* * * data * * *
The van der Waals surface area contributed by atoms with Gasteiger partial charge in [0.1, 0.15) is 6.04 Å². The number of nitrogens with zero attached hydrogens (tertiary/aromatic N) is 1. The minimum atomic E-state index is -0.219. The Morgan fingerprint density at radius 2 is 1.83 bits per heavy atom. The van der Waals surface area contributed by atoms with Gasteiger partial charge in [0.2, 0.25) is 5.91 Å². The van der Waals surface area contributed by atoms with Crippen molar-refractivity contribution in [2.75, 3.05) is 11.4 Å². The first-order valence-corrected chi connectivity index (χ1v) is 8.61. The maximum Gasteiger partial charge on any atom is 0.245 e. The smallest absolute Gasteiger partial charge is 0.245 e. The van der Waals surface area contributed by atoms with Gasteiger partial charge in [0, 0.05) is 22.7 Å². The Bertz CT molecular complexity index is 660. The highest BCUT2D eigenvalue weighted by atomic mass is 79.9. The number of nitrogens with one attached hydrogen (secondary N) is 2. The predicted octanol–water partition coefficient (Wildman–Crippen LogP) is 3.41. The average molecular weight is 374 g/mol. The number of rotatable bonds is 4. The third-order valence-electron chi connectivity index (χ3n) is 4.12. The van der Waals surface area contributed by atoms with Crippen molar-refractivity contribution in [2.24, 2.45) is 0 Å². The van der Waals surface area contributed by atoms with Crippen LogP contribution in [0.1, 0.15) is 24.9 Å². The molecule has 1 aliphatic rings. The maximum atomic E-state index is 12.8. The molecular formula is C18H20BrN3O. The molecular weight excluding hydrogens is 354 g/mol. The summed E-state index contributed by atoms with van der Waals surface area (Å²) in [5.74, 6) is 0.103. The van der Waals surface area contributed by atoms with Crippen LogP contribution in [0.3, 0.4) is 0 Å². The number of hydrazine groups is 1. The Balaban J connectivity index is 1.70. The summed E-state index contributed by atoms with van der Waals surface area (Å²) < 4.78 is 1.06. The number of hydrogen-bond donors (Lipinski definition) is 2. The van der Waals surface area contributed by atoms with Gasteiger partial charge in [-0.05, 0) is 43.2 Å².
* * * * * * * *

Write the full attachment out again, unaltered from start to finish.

The van der Waals surface area contributed by atoms with Gasteiger partial charge in [0.1, 0.15) is 6.04 Å². The number of nitrogens with zero attached hydrogens (tertiary/aromatic N) is 1. The minimum atomic E-state index is -0.219. The Morgan fingerprint density at radius 2 is 1.83 bits per heavy atom. The van der Waals surface area contributed by atoms with Gasteiger partial charge in [0.2, 0.25) is 5.91 Å². The van der Waals surface area contributed by atoms with Crippen molar-refractivity contribution in [2.75, 3.05) is 11.4 Å². The first-order valence-corrected chi connectivity index (χ1v) is 8.61. The maximum Gasteiger partial charge on any atom is 0.245 e. The smallest absolute Gasteiger partial charge is 0.245 e. The van der Waals surface area contributed by atoms with Gasteiger partial charge in [0, 0.05) is 22.7 Å². The Bertz CT molecular complexity index is 660. The highest BCUT2D eigenvalue weighted by atomic mass is 79.9. The number of nitrogens with one attached hydrogen (secondary N) is 2. The predicted octanol–water partition coefficient (Wildman–Crippen LogP) is 3.41. The average molecular weight is 374 g/mol. The number of rotatable bonds is 4. The third-order valence-electron chi connectivity index (χ3n) is 4.12. The van der Waals surface area contributed by atoms with Crippen molar-refractivity contribution in [2.24, 2.45) is 0 Å². The van der Waals surface area contributed by atoms with Crippen LogP contribution in [0.1, 0.15) is 24.9 Å². The molecule has 1 aliphatic rings. The maximum atomic E-state index is 12.8. The molecular formula is C18H20BrN3O. The molecular weight excluding hydrogens is 354 g/mol. The summed E-state index contributed by atoms with van der Waals surface area (Å²) in [5.74, 6) is 0.103. The van der Waals surface area contributed by atoms with Crippen LogP contribution in [0.3, 0.4) is 0 Å². The number of hydrazine groups is 1. The Balaban J connectivity index is 1.70. The summed E-state index contributed by atoms with van der Waals surface area (Å²) < 4.78 is 1.06. The number of hydrogen-bond donors (Lipinski definition) is 2. The van der Waals surface area contributed by atoms with Gasteiger partial charge in [-0.05, 0) is 43.2 Å².